cardiac catheterization

What is cardiac catheterization?

cardiac catheter

Cardiac catheterization (cardiac cath or heart cath) is a procedure to examine how well your heart is working. A thin, hollow tube called a catheter is inserted into a large blood vessel that leads to your heart. View an illustration of cardiac catheterization(link opens in new window).

Quick facts

  • Cardiac cath is performed to find out if you have disease of the heart muscle, valves or coronary (heart) arteries.
  • During the procedure, the pressure and blood flow in your heart can be measured.
  • Coronary angiography (PDF) is done during cardiac catheterization. A contrast dye visible in X-rays is injected through the catheter. X-ray images show the dye as it flows through the heart arteries. This shows where arteries are blocked.
  • The chances that problems will develop during cardiac cath are low.

Why do people have cardiac catheterization?

A cardiac cath  provides information on how well your heart works, identifies problems and allows for procedures to open blocked arteries. For example, during cardiac cath your doctor may:

  • Take X-rays using contrast dye injected through the catheter to look for narrowed or blocked coronary arteries. This is called coronary angiography or coronary arteriography.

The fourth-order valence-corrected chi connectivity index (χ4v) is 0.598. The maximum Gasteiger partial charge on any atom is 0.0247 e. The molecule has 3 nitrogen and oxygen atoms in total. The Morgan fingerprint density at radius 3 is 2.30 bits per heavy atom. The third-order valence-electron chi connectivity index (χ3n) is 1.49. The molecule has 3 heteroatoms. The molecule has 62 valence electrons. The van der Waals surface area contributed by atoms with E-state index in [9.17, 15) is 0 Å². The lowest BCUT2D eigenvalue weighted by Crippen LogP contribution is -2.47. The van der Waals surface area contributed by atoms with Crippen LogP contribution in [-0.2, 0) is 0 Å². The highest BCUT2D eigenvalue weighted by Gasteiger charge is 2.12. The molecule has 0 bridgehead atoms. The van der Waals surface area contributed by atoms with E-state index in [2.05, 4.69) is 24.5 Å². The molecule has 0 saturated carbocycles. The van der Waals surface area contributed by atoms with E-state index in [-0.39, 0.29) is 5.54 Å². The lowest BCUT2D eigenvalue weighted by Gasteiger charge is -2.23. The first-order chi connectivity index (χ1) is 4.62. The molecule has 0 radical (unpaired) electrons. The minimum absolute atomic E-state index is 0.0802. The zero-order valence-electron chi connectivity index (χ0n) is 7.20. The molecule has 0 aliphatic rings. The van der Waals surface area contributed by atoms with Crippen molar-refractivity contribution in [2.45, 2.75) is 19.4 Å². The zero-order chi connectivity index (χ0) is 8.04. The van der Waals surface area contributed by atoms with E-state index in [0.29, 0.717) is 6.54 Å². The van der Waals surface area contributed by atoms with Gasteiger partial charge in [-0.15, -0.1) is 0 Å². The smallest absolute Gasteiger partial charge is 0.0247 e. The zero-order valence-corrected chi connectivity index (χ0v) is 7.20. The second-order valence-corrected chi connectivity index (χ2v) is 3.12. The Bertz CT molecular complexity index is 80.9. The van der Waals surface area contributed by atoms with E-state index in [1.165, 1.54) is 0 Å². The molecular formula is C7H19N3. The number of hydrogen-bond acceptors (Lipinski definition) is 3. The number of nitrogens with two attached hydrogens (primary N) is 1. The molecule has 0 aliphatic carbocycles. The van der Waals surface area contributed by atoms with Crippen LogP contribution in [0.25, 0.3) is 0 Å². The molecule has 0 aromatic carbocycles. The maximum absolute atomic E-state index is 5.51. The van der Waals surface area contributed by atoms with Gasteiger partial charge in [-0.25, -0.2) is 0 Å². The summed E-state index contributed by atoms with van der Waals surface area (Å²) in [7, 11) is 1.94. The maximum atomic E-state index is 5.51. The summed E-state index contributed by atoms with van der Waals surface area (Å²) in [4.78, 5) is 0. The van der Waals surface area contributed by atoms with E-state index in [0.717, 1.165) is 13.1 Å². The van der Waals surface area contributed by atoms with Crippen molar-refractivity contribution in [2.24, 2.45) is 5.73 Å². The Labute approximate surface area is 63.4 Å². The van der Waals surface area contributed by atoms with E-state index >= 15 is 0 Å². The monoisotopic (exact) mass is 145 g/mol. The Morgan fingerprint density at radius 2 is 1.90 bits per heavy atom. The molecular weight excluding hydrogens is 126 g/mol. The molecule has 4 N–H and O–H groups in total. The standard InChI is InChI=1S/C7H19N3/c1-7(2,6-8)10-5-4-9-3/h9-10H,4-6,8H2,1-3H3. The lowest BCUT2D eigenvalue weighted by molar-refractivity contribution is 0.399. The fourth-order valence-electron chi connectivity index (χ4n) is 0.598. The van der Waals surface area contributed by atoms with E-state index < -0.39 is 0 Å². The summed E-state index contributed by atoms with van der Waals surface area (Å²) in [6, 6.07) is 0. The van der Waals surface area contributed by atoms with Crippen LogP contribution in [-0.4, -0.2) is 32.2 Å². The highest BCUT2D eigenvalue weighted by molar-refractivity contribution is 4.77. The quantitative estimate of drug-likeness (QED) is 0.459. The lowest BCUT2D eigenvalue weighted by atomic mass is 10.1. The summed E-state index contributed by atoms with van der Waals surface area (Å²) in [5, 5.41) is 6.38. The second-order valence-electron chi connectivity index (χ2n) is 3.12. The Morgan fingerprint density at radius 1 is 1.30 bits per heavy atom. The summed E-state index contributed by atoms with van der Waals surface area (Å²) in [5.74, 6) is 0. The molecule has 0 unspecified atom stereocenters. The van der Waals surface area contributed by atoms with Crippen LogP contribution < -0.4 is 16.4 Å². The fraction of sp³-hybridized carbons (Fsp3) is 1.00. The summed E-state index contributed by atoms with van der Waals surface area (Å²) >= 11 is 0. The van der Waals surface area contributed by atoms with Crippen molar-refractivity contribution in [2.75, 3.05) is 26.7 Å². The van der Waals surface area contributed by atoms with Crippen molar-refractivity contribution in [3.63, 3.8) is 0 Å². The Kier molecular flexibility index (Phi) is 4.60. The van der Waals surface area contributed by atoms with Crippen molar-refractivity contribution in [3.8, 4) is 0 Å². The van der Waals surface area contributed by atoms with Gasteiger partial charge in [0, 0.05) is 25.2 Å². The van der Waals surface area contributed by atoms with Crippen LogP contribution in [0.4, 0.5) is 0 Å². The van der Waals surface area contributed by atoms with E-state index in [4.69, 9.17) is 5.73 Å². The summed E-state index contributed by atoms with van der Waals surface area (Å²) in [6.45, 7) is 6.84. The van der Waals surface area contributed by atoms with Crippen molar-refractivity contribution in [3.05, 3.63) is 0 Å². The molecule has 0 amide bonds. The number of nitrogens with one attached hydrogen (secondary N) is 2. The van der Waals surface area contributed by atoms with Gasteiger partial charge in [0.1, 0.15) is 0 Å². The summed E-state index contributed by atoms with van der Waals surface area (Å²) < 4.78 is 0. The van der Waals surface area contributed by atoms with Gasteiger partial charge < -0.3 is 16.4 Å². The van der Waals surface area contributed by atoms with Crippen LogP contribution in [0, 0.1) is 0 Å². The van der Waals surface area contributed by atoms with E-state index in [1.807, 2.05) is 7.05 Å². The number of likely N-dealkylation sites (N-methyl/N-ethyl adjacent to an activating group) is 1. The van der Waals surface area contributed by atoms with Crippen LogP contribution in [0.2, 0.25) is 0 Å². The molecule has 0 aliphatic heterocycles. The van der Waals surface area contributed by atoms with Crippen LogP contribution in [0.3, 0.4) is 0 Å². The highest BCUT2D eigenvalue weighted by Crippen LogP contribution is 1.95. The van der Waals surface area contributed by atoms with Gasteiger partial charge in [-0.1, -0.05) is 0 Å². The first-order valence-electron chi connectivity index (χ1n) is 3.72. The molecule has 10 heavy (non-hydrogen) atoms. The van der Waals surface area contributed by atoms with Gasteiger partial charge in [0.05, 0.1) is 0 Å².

• Perform a percutaneous coronary intervention (PCI) such as coronary angioplasty with stenting to open up narrowed or blocked segments of a coronary artery.
  • Check the pressure in the four chambers of your heart.
  • Take samples of blood to measure the oxygen content in the four chambers of your heart.
  • Evaluate the ability of the pumping chambers to contract.
  • Look for defects in the valves or chambers of your heart.
  • Remove a small piece of heart tissue to examine under a microscope (biopsy).

“It was amazing to be able to watch the entire procedure on a TV screen. I learned a lot about my heart.”  Roberta, 41

What are the risks of cardiac catheterization?

Cardiac cath is usually very safe. A small number of people have minor problems. Some develop bruises where the catheter had been inserted (puncture site). The contrast dye that makes the arteries show up on X-rays causes some people to feel sick to their stomachs, get itchy or develop hives.

How do I prepare for cardiac catheterization?

  • You will be given instructions about what to eat and drink during the 24 hours before the test.
  • Usually, you will be asked not to eat or drink anything for six to eight hours before the cath procedure.
  • Tell your doctor about any medicines (including over-the-counter, herbs and vitamins) you take. The doctor may ask you not to take them before your cath procedure. Don’t stop taking your medicine until your doctor tells you to.
  • Tell your doctor or nurse if you are allergic to anything, especially iodine, shellfish, latex or rubber products, medicines like penicillin, or X-ray dye.
  • Arrange to have someone drive you home after your procedure.
  • If you usually wear a hearing aid, wear it during your procedure. If you wear glasses, bring them to your appointment.

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